The chime that changed the world was heard on July 8, 1776, as the Liberty Bell rung out from the tower of Independence Hall to summon Philadelphia citizens to the first public reading of the Declaration of Independence. The Pennsylvania Assembly ordered 2,000-pound copper and tin bell in 1751 to commemorate the 50-year anniversary of Pennsylvania’s original constitution. The bell cracked on its first ring, recast twice, and finally was hung in 1753. When the British captured Philadelphia in 1777 after an American loss at the Battle of Brandywine, the Liberty Bell was removed from the city and hidden in the floorboards of the Zion Reformed Church in Allentown, Pennsylvania. The Bell was brought back to Philadelphia in 1778, but not rehung until 1785 when the State House steeple was rebuilt. The Bell reads a quotation from the Old Testament, “Proclaim the Liberty throughout all the land unto all the inhabitants thereof,” and is a symbol of liberty and unity to all American citizens to this day.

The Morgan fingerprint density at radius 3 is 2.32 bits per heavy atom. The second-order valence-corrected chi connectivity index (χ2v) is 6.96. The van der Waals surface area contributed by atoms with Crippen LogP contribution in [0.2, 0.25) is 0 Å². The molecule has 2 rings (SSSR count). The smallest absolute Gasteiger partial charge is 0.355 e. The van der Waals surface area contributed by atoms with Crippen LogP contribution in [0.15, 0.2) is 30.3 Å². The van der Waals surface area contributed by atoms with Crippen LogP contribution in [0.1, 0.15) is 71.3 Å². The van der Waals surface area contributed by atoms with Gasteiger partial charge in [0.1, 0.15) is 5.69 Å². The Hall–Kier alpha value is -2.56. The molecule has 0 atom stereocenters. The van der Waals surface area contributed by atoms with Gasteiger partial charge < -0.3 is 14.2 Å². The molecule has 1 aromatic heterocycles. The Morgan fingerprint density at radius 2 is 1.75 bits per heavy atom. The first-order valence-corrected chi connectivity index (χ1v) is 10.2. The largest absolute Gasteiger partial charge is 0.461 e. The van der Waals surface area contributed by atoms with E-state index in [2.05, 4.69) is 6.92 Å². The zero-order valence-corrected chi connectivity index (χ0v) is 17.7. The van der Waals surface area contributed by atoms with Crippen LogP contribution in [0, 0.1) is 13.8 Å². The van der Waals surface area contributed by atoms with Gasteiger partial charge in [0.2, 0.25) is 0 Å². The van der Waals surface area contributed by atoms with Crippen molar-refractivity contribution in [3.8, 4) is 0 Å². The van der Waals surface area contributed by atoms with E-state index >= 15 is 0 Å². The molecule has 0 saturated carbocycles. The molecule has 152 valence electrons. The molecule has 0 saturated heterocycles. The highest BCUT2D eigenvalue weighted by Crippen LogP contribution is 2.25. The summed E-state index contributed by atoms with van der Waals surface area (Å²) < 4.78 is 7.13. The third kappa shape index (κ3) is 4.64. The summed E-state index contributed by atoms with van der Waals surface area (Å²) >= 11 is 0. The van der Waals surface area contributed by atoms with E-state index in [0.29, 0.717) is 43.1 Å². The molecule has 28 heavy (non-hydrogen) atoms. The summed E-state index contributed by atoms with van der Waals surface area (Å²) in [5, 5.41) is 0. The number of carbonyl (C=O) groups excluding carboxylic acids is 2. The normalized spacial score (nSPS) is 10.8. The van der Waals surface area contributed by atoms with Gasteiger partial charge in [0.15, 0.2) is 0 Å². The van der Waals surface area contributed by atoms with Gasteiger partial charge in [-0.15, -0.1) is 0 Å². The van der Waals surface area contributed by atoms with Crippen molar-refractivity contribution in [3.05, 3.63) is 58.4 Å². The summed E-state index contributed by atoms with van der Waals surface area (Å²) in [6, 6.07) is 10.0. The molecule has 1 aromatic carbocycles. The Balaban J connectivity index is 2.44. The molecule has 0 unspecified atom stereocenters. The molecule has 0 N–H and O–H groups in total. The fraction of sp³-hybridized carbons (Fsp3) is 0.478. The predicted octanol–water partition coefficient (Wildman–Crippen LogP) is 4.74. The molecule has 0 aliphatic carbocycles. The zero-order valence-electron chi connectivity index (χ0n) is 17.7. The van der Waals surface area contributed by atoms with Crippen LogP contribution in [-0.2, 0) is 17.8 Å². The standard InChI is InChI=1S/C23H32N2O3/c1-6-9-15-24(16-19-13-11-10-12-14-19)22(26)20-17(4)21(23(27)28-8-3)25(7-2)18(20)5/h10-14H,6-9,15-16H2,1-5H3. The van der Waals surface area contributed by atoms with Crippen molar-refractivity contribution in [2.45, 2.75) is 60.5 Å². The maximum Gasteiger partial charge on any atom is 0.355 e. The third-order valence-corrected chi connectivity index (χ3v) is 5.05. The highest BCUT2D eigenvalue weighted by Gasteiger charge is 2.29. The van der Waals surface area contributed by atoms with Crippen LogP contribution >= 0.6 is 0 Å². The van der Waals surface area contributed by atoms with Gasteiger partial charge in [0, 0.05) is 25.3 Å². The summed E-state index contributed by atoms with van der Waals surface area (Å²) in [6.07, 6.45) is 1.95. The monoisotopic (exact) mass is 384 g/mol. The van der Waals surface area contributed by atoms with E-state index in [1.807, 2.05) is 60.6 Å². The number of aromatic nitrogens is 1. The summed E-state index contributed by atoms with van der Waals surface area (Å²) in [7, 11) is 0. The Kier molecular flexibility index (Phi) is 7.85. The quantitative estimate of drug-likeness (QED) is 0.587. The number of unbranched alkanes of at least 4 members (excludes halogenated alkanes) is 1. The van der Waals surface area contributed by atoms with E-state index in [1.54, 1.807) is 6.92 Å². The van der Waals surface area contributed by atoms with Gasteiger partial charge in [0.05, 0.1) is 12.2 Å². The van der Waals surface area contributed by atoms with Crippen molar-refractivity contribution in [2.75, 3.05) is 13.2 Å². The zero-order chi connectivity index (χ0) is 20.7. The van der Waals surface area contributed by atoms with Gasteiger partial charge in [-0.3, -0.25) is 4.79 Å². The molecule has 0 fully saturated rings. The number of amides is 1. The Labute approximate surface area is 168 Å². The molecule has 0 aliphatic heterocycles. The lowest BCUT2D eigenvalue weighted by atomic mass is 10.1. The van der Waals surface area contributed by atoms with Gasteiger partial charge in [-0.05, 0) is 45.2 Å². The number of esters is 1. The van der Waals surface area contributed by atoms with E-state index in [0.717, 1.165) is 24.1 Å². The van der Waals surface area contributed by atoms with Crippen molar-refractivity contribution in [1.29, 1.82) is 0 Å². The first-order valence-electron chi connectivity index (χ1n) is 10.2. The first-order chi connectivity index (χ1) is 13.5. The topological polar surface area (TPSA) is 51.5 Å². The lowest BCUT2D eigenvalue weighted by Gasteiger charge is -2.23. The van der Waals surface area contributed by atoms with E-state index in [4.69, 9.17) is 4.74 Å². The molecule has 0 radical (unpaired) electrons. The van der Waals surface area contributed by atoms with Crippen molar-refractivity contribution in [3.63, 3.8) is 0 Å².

Listen to the Bell as it sounded on that day: http://www.nps.gov/inde/upload/-Uncracked-2s.mp3